At Work at Play

Shopify Ottawa and Montreal were featured in Canadian Architect’s September issue this year. For the readable .pdf, click here.

For many of us, the office is where we spend the majority of our days. We rise in the morning, commute to work, clock in our eight hours and repeat the process the following day.

At Shopify, this routine is entirely similar—but what happens between nine and five deliberately breaks from the traditional mould. The Canadian e-commerce company challenges and redefines the classic workday by blurring the boundaries between business and play.

“We often spend more time at the office than we do at our individual homes,” says Greg Scorsone, director of internal operations at Shopify. “Because of this trend, it’s very important to our company that we establish office environments that are comfortable and inviting for all.” Shopify achieves this goal through the unique design of its offices, located in Toronto, Waterloo, Montreal and San Francisco. For the Ottawa-based headquarters, the company partnered with local architecture firm Linebox to give their philosophy physical form. Though the original Ottawa office was modest in size, Shopify gradually occupied seven floors in an Elgin Street high rise to accommodate its growing team.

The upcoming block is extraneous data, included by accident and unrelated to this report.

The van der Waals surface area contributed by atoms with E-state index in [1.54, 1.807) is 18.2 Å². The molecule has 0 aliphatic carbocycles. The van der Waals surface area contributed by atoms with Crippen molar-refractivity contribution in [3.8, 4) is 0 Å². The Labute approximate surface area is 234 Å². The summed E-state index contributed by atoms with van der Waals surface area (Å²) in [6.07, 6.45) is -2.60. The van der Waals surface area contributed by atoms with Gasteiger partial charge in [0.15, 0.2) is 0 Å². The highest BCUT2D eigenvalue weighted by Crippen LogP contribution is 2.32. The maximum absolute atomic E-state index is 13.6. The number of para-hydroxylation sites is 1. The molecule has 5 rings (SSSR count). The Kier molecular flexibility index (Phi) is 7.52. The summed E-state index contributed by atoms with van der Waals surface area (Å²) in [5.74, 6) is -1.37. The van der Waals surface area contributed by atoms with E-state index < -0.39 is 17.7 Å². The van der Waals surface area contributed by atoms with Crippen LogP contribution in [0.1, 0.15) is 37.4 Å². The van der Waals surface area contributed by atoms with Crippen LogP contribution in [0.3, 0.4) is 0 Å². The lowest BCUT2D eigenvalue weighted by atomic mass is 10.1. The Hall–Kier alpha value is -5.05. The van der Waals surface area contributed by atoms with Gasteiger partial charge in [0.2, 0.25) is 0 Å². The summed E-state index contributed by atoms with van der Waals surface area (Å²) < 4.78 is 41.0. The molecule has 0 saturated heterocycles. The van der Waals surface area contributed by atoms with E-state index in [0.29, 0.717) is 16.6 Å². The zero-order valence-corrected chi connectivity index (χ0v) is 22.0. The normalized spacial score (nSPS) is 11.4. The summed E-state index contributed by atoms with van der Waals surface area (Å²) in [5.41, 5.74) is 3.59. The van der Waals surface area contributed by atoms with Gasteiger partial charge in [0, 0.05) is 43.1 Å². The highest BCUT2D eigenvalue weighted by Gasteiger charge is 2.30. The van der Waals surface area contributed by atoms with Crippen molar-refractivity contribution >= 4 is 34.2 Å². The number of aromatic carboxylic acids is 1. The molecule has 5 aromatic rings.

“With every new floor, we get more and more excited,” says Amanda Ferguson, intern architect at Linebox. “As a firm, we are constantly pushing the limits of what our designs can do, and every iteration feels better than the last.”

Linebox’s approach begins with a different theme for every floor, in an effort to appeal to the various personalities, interests and tastes of Shopify’s employees. The first floor has European flair, complete with arched windows and red phone booths. A few floors above, a transportation theme repurposes shipping containers as office pods.